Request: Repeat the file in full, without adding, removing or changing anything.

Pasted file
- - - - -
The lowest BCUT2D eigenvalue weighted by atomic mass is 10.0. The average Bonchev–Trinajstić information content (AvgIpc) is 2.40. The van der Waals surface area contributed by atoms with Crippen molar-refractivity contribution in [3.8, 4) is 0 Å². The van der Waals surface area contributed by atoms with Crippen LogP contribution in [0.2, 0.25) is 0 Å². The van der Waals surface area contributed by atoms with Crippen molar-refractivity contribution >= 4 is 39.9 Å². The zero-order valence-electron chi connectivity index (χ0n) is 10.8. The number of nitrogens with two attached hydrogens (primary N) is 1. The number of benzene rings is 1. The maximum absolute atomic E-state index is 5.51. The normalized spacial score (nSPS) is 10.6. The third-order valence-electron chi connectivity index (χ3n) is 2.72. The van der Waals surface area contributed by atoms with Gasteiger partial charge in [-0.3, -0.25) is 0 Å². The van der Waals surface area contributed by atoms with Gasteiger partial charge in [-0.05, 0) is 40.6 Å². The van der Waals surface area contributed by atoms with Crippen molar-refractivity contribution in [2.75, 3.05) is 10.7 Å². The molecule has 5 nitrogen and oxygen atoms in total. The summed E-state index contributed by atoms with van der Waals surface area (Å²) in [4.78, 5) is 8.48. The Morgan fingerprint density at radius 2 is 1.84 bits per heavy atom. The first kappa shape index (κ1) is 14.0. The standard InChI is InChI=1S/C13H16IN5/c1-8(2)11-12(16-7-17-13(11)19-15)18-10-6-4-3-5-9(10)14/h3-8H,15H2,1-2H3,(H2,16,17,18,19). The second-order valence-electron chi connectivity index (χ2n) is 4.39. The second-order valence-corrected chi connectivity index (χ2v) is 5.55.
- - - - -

The lowest BCUT2D eigenvalue weighted by atomic mass is 10.0. The average Bonchev–Trinajstić information content (AvgIpc) is 2.40. The van der Waals surface area contributed by atoms with Crippen molar-refractivity contribution in [3.8, 4) is 0 Å². The van der Waals surface area contributed by atoms with Crippen LogP contribution in [0.2, 0.25) is 0 Å². The van der Waals surface area contributed by atoms with Crippen molar-refractivity contribution >= 4 is 39.9 Å². The zero-order valence-electron chi connectivity index (χ0n) is 10.8. The number of nitrogens with two attached hydrogens (primary N) is 1. The number of benzene rings is 1. The maximum absolute atomic E-state index is 5.51. The normalized spacial score (nSPS) is 10.6. The third-order valence-electron chi connectivity index (χ3n) is 2.72. The van der Waals surface area contributed by atoms with Gasteiger partial charge in [-0.3, -0.25) is 0 Å². The van der Waals surface area contributed by atoms with Gasteiger partial charge in [-0.05, 0) is 40.6 Å². The van der Waals surface area contributed by atoms with Crippen molar-refractivity contribution in [2.75, 3.05) is 10.7 Å². The molecule has 5 nitrogen and oxygen atoms in total. The summed E-state index contributed by atoms with van der Waals surface area (Å²) in [4.78, 5) is 8.48. The Morgan fingerprint density at radius 2 is 1.84 bits per heavy atom. The first kappa shape index (κ1) is 14.0. The standard InChI is InChI=1S/C13H16IN5/c1-8(2)11-12(16-7-17-13(11)19-15)18-10-6-4-3-5-9(10)14/h3-8H,15H2,1-2H3,(H2,16,17,18,19). The second-order valence-electron chi connectivity index (χ2n) is 4.39. The second-order valence-corrected chi connectivity index (χ2v) is 5.55.